Observations from the Atlanta ADC
Apart from dislocating from an Australian summer of 40-45°C perpetual heat, with recurring days of >50°C recorded in our 'centre' directly into the maw of a 'mind-boggling if not historical' ice and snow storm in Atlanta (William Welch: USA Today, Wednesday February 12th), my trip to the ADC has again starkly highlighted the dialysis practice differences between our two otherwise somewhat similar societies.
Again, I have been stunned by the reticence here (in the US) to jiggle, cajole, encourage, empower that penny to drop...the penny with treatment time 't' embossed on one side and treatment frequency 'f' emblazoned on the other.
Inexplicably—and to my personal frustration—speaker after speaker in the HD-directed sessions of the conference extolled the virtues and advantages of a longer 't' and a greater 'f' as the primary means to patient symptom relief, co-morbidity reduction and improved survival. Yet, floor question after floor comment opined again and again: "but I can't persuade my patients to do a minute longer than 3 hours. They have more than enough trouble lasting that long."
For heaven's sake!
Aren't they listening? Do they not understand the very first principles of the treatment they are administering? Of the brutality, the cruelty, and the thoughtlessness of the killer punches each brief dialysis lands on their poor patients?
So many stopped me between sessions to make two competing statements:
How they could never ask/persuade their patients to do longer time—let alone combine that with greater frequency—and, as an undercurrent to the statement, they managed to convey a sense of their disbelief that we could.
- But, of course, Dr Agar, we completely agree with you, and of course you are right.
How can they agree, yet not see the solution so clearly presented, time and again, to the "how?" It is rather simple, really.
The reason why their patients can't sit in their chairs a moment longer is because the short treatment time is simply depleting them of fluid and solute too quickly. So quickly that the upheaval in internal homeostasis and the drop in perfusion pressure to every organ—and not just the heart—is profound. Each dialysis is, in effect, the equivalent of a level of circulatory shock that would land most of us, were it to be applied to us, in the ICU. That the dialysis patient learns, manages, tolerates what would put you or me into an ICU is a matter of some interest in itself!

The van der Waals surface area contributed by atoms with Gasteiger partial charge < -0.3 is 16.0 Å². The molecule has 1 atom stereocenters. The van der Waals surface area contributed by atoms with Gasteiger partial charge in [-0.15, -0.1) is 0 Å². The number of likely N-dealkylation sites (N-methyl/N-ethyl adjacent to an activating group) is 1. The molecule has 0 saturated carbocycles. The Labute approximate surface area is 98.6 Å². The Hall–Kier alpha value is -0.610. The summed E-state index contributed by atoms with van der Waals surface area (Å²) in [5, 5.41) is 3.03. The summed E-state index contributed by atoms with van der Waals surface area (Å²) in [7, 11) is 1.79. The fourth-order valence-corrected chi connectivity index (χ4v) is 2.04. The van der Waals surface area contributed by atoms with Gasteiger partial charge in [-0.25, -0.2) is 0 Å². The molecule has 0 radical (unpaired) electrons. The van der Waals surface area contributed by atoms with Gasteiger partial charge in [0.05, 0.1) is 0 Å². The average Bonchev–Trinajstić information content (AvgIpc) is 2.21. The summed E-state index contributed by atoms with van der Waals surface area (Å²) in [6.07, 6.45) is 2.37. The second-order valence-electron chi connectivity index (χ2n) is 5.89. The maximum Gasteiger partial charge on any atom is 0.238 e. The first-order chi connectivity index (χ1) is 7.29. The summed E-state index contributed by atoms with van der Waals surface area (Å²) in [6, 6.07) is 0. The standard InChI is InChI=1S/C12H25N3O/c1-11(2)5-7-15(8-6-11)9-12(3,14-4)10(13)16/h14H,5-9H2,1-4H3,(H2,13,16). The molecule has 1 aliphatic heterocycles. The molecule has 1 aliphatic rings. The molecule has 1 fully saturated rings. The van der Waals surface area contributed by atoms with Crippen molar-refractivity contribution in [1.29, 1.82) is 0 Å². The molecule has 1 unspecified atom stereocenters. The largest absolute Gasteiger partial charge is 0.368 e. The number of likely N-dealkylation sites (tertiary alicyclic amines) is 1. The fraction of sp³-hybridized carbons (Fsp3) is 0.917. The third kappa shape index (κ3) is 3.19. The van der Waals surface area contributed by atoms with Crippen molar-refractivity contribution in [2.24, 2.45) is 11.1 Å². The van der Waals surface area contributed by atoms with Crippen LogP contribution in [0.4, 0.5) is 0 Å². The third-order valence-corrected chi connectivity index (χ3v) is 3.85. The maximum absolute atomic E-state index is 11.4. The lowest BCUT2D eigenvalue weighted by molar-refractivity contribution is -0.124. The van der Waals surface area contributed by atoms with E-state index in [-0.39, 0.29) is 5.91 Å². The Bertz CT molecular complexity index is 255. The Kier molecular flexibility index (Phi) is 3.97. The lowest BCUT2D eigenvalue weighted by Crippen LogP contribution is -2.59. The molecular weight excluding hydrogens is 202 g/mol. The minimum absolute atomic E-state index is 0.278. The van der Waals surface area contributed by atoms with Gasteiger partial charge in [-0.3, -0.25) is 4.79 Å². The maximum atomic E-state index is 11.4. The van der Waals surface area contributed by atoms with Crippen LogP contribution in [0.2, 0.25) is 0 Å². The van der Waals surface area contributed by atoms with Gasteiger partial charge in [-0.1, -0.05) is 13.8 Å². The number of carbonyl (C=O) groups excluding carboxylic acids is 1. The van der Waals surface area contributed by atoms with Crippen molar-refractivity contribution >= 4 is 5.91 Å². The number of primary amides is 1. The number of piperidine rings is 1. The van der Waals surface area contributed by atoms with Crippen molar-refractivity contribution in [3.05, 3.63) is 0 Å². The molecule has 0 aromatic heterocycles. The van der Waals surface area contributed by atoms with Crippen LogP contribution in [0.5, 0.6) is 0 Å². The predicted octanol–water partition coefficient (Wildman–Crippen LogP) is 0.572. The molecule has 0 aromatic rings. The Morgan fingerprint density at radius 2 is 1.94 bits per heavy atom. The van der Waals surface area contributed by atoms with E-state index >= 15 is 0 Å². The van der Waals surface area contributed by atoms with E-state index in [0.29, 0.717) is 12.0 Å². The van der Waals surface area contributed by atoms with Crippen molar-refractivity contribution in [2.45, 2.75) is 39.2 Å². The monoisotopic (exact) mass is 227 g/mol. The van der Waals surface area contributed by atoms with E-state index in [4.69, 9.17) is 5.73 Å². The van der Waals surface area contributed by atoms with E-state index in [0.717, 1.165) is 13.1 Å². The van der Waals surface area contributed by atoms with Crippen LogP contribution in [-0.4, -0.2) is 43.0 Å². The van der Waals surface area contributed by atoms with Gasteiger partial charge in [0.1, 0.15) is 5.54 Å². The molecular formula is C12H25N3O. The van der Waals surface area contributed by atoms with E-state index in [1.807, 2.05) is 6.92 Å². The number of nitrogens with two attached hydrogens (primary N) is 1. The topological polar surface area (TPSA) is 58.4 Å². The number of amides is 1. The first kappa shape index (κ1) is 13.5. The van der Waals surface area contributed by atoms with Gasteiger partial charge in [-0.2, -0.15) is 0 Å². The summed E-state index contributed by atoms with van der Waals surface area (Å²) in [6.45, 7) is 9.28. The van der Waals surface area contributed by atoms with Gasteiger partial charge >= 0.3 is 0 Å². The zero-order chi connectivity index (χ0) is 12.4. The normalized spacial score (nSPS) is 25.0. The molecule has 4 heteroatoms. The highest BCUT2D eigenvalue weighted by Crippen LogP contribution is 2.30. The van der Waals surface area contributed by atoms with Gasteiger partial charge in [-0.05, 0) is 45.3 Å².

Of course, they are symptomatic as a result. Of course they are! Of course they plead for even less time: "I can't cope with this: take me off."
Double their time and halve the rate at which their internal chemistry is "re-arranged." Double their time and halve the rate at which fluid is sucked from their circulation...and dialysis is gentler. It is symptom-free. In fact, it is far easier to sit in the chair for 5 hours than 3.
Be inventive at helping to pass the time. Use TV, play movies, play parlor games, invite groups like the University of the Third Age to conduct regular educational sessions on genealogy, nature, anything and everything... But, lengthen time.
Hand-pick. Select a chosen few in your unit to agree to a one month trial of 5 hour treatments and be inventive in your scheduling to allow it. Think outside your mind-box and have them see the symptom difference.
Of course, you will need to cut back their blood flow rates to 300 ml/min. And, you will need to cut back their UFR to below a maximum of 10ml/kg body weight/hour of dialysis. You may need to up-adjust their dialysate potassium for a 2K or even 3 K bath. You may even need to stop some of their anti-hypertensive drugs as you slowly pull back their dry weight.
Funny how that happens ...
Ask them to comment on their recovery rate post dialysis. Ask them to comment on how they feel. Ask them to note if their post-dialysis thirst is less. See if their IDWG is easier to control. Then ask them if they prefer the longer run—or the symptoms.
You might be surprised by the answer.